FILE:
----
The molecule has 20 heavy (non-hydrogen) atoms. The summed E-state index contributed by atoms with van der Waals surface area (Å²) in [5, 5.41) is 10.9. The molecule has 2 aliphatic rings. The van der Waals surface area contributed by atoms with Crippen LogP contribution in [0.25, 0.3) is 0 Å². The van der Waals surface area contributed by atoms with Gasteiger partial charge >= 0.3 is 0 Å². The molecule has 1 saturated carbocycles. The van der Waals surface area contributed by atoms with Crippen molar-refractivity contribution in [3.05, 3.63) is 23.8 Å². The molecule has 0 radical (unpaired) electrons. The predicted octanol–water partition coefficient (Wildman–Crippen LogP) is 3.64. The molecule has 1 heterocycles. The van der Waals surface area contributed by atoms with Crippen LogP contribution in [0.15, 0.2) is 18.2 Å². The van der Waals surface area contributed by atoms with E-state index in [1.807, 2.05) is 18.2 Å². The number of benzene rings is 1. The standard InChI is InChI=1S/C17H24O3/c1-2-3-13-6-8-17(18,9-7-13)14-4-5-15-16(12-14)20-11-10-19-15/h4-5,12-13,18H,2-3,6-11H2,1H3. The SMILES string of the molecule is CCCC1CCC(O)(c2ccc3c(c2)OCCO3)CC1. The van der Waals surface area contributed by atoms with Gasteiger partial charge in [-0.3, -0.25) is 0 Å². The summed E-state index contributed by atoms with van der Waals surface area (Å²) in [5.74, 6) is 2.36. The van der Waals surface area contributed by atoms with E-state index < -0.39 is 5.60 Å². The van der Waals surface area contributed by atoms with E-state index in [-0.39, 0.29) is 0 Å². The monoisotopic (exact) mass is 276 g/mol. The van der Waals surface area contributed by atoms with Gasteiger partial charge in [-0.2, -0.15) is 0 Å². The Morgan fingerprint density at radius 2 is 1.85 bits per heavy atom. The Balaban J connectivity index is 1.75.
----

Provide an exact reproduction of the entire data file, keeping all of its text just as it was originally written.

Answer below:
The molecule has 20 heavy (non-hydrogen) atoms. The summed E-state index contributed by atoms with van der Waals surface area (Å²) in [5, 5.41) is 10.9. The molecule has 2 aliphatic rings. The van der Waals surface area contributed by atoms with Crippen LogP contribution in [0.25, 0.3) is 0 Å². The van der Waals surface area contributed by atoms with Gasteiger partial charge >= 0.3 is 0 Å². The molecule has 1 saturated carbocycles. The van der Waals surface area contributed by atoms with Crippen molar-refractivity contribution in [3.05, 3.63) is 23.8 Å². The molecule has 0 radical (unpaired) electrons. The predicted octanol–water partition coefficient (Wildman–Crippen LogP) is 3.64. The molecule has 1 heterocycles. The van der Waals surface area contributed by atoms with Crippen LogP contribution in [0.15, 0.2) is 18.2 Å². The van der Waals surface area contributed by atoms with E-state index in [1.807, 2.05) is 18.2 Å². The number of benzene rings is 1. The standard InChI is InChI=1S/C17H24O3/c1-2-3-13-6-8-17(18,9-7-13)14-4-5-15-16(12-14)20-11-10-19-15/h4-5,12-13,18H,2-3,6-11H2,1H3. The SMILES string of the molecule is CCCC1CCC(O)(c2ccc3c(c2)OCCO3)CC1. The van der Waals surface area contributed by atoms with Gasteiger partial charge in [-0.3, -0.25) is 0 Å². The summed E-state index contributed by atoms with van der Waals surface area (Å²) in [5.74, 6) is 2.36. The van der Waals surface area contributed by atoms with E-state index < -0.39 is 5.60 Å². The van der Waals surface area contributed by atoms with E-state index in [-0.39, 0.29) is 0 Å². The monoisotopic (exact) mass is 276 g/mol. The van der Waals surface area contributed by atoms with Gasteiger partial charge in [-0.2, -0.15) is 0 Å². The Morgan fingerprint density at radius 2 is 1.85 bits per heavy atom. The Balaban J connectivity index is 1.75.